The same ideas work further in the mind, until man finds that oneness which exists behind all these numerous names and forms, and in which he will unite with his Lord. This shows that the experience of individuals, the thoughts, feelings and knowledge of individuals and the experience of nations, of races, throughout all ages and periods of history, have not belonged only to individuals, not even to the multitude, to the nations, the races, but have always gone back till they came to that depth where they were assimilated with what is called the divine mind.
All the different minds are the different leaves of one tree. Some minds are branches, some are boughs of the tree, and there is only the one source to which all are attached. No object or life can exist without one central point in which everything meets and joins together; and that meeting-ground is the divine mind. The Brahmins therefore taught people to bathe at the place where rivers meet; the purification of life was symbolized by bathing at Sangam. Those who really understood knew that this pictured the divine mind, that in life purification lies in touching that depth of life's sea in which the myriads of forms and names all join. The activity of all beings is directed from that center. The Quran says that no single atom moves independently of the hand of God. That is, no activity of any kind takes place, either here or in the starry space, without the impulse from within, from that depth of life where all minds and the effects of all activity unite.
Coming now to the moral side of the subject, we may ask in what way we should carry on our life. Should we be satisfied by depending on one power working? That would be just like paralysis of a part of the body. The hand would not move. Just think, where have our thoughts and impulses come from?
Should we then act upon every impulse that comes? Should we not take action in every case, seeing they all come from God? No, for it is the realization of the mind that makes things right or wrong, good or bad, spiritual or material. It is your own thought; not the action. It is as you make it. Although the impulse is from within, if it is wrong, you have made it wrong; if it is right, it is because you make it so. The law justifies you. There is no other law. It is your law.
Every mind whether stupid or wise, wicked or virtuous, loves goodness and beauty. What is good? Good is that which is beautiful, what you admire, what you cannot help admiring. You admire the beauty of a person's kindness, beauty of action, feeling, and thought. Nobody tries to see ugliness or to follow the path of evil. Is there anyone who will say, 'Please do not be kind to me; please deceive me?' No one likes to be fooled. Wickedness is to seek to gain and not to give; but even the wicked person is still awake to beauty.
The mystic is guided by his own mind. That which we seek in life we must give to another; if it is kindness, give it; if goodness, give it; if service, give it. The whole secret of happiness in life lies in this. When we seek happiness in the kindness of another, it means that we depend on the kindness of another person to make us happy; and as long as we look to another to make us happy, we keep expecting that which we ought ourselves to have given. Not till then do we know what justice is.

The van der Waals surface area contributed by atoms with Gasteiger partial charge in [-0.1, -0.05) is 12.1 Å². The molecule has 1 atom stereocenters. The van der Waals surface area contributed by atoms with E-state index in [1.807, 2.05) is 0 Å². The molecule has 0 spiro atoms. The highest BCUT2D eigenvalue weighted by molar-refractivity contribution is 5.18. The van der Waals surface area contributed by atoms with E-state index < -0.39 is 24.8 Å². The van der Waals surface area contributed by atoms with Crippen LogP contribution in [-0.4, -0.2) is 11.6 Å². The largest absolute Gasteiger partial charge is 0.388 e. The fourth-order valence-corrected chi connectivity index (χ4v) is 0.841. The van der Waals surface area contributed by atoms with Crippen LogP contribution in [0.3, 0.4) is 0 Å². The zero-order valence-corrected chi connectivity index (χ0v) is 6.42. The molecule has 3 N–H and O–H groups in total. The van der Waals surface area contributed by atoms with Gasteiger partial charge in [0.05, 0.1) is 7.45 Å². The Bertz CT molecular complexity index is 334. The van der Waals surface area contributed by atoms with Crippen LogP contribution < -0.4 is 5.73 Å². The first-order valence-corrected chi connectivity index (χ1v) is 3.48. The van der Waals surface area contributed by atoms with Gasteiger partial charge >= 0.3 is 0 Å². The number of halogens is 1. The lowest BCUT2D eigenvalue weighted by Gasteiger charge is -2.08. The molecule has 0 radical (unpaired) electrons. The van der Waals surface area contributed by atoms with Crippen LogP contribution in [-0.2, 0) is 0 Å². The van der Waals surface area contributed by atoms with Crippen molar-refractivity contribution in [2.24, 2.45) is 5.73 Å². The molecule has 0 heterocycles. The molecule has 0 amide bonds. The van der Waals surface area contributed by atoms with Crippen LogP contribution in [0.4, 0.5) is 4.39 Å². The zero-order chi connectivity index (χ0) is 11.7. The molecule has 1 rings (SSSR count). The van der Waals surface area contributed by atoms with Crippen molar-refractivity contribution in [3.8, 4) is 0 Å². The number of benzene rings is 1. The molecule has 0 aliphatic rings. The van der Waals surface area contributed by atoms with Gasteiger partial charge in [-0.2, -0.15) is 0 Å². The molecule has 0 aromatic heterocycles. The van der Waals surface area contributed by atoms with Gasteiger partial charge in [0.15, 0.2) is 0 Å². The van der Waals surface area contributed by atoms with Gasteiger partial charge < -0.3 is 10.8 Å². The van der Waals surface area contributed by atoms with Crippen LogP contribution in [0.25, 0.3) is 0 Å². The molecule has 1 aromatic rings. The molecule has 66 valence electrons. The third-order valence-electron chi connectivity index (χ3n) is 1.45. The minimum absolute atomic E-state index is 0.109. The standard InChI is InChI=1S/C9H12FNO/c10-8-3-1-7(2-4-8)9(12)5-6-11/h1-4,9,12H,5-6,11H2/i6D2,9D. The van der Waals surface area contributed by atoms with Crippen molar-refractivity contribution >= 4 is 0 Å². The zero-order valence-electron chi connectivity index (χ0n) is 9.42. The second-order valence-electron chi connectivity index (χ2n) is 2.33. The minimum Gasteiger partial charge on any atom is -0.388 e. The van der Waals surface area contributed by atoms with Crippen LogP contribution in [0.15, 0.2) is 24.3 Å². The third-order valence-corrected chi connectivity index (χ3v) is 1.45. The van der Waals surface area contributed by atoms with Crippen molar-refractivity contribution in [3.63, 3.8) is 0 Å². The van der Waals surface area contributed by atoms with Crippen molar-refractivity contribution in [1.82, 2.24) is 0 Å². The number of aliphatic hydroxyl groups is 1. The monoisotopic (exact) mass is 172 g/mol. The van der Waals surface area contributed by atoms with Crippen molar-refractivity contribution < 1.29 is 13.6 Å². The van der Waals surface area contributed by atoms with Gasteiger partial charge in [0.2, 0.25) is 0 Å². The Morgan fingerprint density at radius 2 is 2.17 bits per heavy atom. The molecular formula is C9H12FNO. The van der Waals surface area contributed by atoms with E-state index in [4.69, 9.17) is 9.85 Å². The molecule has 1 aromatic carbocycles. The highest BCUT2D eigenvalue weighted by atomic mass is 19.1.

The world is a dome, where every action is the echo of another. Do good, it will come back. If not from one person, it will come from another. That is the echo. You do not know from which side it will come. It will come a hundredfold more than you give.
If we give love, will we get coldness? If we do good, can we get evil? We cannot be a judge of the action of another until we ourselves are selfless. Only then will justice come to us; only then will we understand the nature of justice. Self is the wall between us and justice. There is only one thing that is truly just, and that is to say, 'I must not do this.' But when we say this to another we may be wrong.
The mystic develops his mind in this manner, purifying it by pure thought, feeling, and action, only following this one line of thought. Pure means free from sense of separateness. Whatever difference in principles of right and wrong religious faith may show, no two individuals will ever differ in this one natural principle. Every soul seeks after beauty; and every virtue, righteousness, good action, is nothing but a glimpse of beauty.
Once having this moral, the Sufi does not need to follow a particular belief or faith, to restrict himself to a particular path. He can follow the Hindu way, the Muslim way, the way of any Church or faith, provided he treads this royal road: that the whole universe is but an immanence of beauty. We are born with the tendency to admire it in every form, and we may not blind ourselves by being dependent on one particular line of beauty. We will not get it from another. Give it. Let us make our action, our thought beautiful, and let others profit by it.
How is the perfection of mind reached that we have to touch? It is reached through contemplation, through realization and understanding of the one current running through the whole of life. We begin to contemplate on that. The mind, which we call in religious language the Almighty, and in mystical terms the divine mind, is the depth of life, the depth of activity, with which all activity and every activity is connected.
Therein lies the whole of religion. The mystic's prayer is to that beauty, and his work is to forget the self, to lose himself like a bubble in the water. The wave realizes, 'I am the sea,' and by falling into the sea prostrates itself before its God. As it is said, 'Be ye perfect, even as your Father which is in heaven is perfect.'